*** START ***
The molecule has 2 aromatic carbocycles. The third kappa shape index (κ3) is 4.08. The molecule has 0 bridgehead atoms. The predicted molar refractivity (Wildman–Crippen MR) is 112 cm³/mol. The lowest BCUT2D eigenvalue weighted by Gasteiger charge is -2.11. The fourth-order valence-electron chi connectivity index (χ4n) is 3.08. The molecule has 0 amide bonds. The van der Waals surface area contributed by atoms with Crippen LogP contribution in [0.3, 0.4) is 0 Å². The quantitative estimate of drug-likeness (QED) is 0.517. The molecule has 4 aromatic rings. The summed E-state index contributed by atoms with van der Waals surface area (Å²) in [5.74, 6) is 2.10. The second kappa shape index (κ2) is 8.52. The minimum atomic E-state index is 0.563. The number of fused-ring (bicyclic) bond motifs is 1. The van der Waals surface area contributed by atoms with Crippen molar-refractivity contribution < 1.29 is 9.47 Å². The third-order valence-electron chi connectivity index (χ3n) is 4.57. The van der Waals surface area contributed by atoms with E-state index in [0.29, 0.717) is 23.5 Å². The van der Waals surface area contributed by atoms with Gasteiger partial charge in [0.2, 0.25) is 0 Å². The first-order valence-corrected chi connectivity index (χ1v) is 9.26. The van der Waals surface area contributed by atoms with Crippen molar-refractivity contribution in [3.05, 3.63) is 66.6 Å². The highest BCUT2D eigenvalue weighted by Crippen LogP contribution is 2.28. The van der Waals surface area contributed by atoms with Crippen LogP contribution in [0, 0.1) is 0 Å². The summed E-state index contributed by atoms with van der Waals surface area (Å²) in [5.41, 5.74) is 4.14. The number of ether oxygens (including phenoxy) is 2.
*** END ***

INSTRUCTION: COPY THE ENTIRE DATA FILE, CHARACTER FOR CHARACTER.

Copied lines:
The molecule has 2 aromatic carbocycles. The third kappa shape index (κ3) is 4.08. The molecule has 0 bridgehead atoms. The predicted molar refractivity (Wildman–Crippen MR) is 112 cm³/mol. The lowest BCUT2D eigenvalue weighted by Gasteiger charge is -2.11. The fourth-order valence-electron chi connectivity index (χ4n) is 3.08. The molecule has 0 amide bonds. The van der Waals surface area contributed by atoms with Crippen LogP contribution in [0.3, 0.4) is 0 Å². The quantitative estimate of drug-likeness (QED) is 0.517. The molecule has 4 aromatic rings. The summed E-state index contributed by atoms with van der Waals surface area (Å²) in [5.74, 6) is 2.10. The second kappa shape index (κ2) is 8.52. The minimum atomic E-state index is 0.563. The number of fused-ring (bicyclic) bond motifs is 1. The van der Waals surface area contributed by atoms with Crippen molar-refractivity contribution < 1.29 is 9.47 Å². The third-order valence-electron chi connectivity index (χ3n) is 4.57. The van der Waals surface area contributed by atoms with E-state index in [0.29, 0.717) is 23.5 Å². The van der Waals surface area contributed by atoms with Gasteiger partial charge in [0.2, 0.25) is 0 Å². The first-order valence-corrected chi connectivity index (χ1v) is 9.26. The van der Waals surface area contributed by atoms with Crippen molar-refractivity contribution in [3.05, 3.63) is 66.6 Å². The highest BCUT2D eigenvalue weighted by Crippen LogP contribution is 2.28. The van der Waals surface area contributed by atoms with Crippen LogP contribution in [0, 0.1) is 0 Å². The summed E-state index contributed by atoms with van der Waals surface area (Å²) in [5.41, 5.74) is 4.14. The number of ether oxygens (including phenoxy) is 2.